It’s an hour of power for Hoff at swim trials
OMAHA -- These Olympic trials are turning into a lost-and-found swim meet.
Less than a month ago, Katie Hoff was told during a pre-trials event that Natalie Coughlin, swimming in a meet at USC, had broken Hoff’s American record in the 200-meter individual medley.
“I was in the ready room: ‘Did you hear? Did you hear?’ ” Hoff said, recalling the moment the other day. “ ‘Thanks, I did hear.’ ”
On Wednesday night, the swimming world finally heard Hoff’s response, which resonated loud and clear with a scintillating double victory in the span of about 50 minutes, which included two American records. First, Hoff lowered her American mark in the 200 freestyle, winning in 1 minute 55.88 seconds.
The bookend to that came when Hoff won a stroke-for-stroke duel with Coughlin and Ariana Kukors in the 200 IM, which had been billed as the marquee race of the trials. Kukors actually led after the breaststroke leg, Hoff was second and Coughlin third.
“I could have had a great race and got third,” Hoff said.
But she had her trademark strong finish and won in 2:09.71, besting Coughlin’s American record of 2:09.77, set on June 6. Coughlin was second in 2:10.32, and Kukors third in 2:10.40. This was Hoff’s fourth individual victory in four races at the trials.
“It’s really hard. When you’re younger, you do that stuff all the time,” Hoff said of the double. “It’s harder when you’re 19. But I’m happy I pulled it out.”
Michael Phelps, who won the 200 butterfly in 1:52.20, regards Hoff as almost a little sister and teases her unmercifully. Though he has won three individual races and dropped out of the 200 backstroke, Phelps was asked about Hoff’s ambitious schedule making him look like a slacker.
“She’s younger,” Phelps said. “Give her four years.”
Said Hoff: “It gives me some ammunition against him, so thank you for that.”
The hype for Hoff vs. Coughlin was probably enhanced because they had raced each other only twice before in the 200 IM. Coughlin was under world-record pace after the butterfly leg.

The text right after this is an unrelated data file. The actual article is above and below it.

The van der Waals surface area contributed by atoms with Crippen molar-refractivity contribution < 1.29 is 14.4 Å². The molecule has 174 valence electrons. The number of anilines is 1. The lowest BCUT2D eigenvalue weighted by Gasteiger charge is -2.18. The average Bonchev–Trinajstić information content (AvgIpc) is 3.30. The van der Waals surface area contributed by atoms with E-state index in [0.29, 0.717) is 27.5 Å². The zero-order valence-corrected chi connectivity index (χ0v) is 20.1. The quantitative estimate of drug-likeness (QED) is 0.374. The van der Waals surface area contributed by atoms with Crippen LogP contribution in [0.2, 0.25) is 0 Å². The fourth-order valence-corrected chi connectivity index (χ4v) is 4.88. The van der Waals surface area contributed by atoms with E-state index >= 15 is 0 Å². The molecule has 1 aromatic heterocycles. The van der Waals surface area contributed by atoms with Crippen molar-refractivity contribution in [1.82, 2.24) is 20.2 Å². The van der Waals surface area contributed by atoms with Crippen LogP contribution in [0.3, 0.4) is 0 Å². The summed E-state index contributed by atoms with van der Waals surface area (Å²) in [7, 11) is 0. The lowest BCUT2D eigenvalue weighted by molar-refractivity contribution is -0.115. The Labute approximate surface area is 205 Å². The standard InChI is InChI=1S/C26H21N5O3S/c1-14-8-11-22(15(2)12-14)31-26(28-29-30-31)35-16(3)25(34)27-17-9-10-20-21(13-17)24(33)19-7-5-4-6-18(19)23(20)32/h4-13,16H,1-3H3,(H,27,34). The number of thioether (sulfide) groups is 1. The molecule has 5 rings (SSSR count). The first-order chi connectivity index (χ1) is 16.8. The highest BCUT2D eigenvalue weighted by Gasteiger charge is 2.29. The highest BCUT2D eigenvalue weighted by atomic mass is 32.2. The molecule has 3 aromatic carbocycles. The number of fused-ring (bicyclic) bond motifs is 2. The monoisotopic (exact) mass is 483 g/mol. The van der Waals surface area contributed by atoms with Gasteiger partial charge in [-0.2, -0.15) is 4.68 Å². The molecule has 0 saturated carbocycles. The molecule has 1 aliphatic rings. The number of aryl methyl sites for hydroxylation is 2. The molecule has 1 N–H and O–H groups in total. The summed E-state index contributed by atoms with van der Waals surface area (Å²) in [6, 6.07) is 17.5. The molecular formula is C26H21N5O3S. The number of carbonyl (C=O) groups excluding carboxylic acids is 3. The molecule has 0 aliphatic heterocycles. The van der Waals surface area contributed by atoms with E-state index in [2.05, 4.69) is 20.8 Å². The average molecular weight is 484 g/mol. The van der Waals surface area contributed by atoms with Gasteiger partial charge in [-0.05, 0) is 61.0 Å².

“My breaststroke kind of got away from me a little bit,” Coughlin said.
The hectic program featured several semifinals. Jason Lezak of Irvine broke the American record in the 100 freestyle (47.58), reclaiming the mark he had lost in the morning to Garrett Weber-Gale. In the 200 butterfly, the top qualifying time was posted by Elaine Breeden (2:07.33), with Mary DeScenza third fastest at 2:08.03.
Also, Ryan Lochte, who had the No. 5 qualifying time, scratched from the final of tonight’s 100 freestyle, so there was a swim-off between Alex Righi and Nathan Adrian, which Adrian won in 49.01.
Watching their swim-off in a media area on a TV was none other than Phelps. Any sort of competition intrigues him and he also was impressed by the Hoff-Coughlin-Kukors contest.
“I thought, ‘Uh-oh, a photo finish,’ ” Phelps said.
Phelps and his coach, Bob Bowman, were moved by Kim Vandenberg’s double effort. Vandenberg, of UCLA’s Team Bruin, made her first Olympic team by virtue of her fifth-place finish in the 200 freestyle in 1:58.02, putting her on the 800 freestyle relay and about 25 minutes later she recorded the fourth-fastest qualifying time in the semifinals of the 200 butterfly.
Vandenberg sometimes trains with Phelps and Bowman in Ann Arbor, Mich., because her boyfriend Erik Vendt swims for Bowman.
“It’s so relieving,” she said of making the Olympics. “Now I’m just so excited for tomorrow and the 200 fly, not having to do a 200 free right before it. The whole plan was just to get a lane for the 200 fly tomorrow night.”
Orange County-raised Kaitlin Sandeno, who won four medals in two Olympics, finished her competitive swimming career with the 200 IM, in which she was eighth in 2:15.87.
She was red-faced and teary-eyed, but had the quote of the night when she was talking about being realistic about moving on.
“I don’t live in a bubble, even though I’m from Orange County,” she said.
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Duels in the pool
Highlights from Day 4 of the U.S. Olympic swim trials at Omaha:
Finals: Jason and the challengers. It’ll be 32-year-old Jason Lezak of Irvine, the American-record holder, fending off the 20-something kids in the final of the 100-meter freestyle. In the 200 butterfly final, five women qualified under 2:09, and Brendan Hansen will try to win his second individual event, the 200 breaststroke. Additionally, there are four semifinals tonight: the women’s 100 freestyle, the men’s 200 backstroke, the women’s 200 breaststroke and the men’s 200 IM.
Old guard: You have to like the age-distribution chart in the preliminaries of the women’s 100 freestyle. There are two 13-year-olds in the fifth heat, and 41-year-old Dara Torres in the 11th heat. Torres, aiming for her fifth Olympic team, will be one lane away from Katie Hoff, who has won four individual events.
Quotable: “She’s a stud for doing the 200 free and the 200 IM double. It’s an incredibly tough double and I can’t think of another female who could do it so successfully,” Natalie Coughlin on Hoff.
-- Lisa Dillman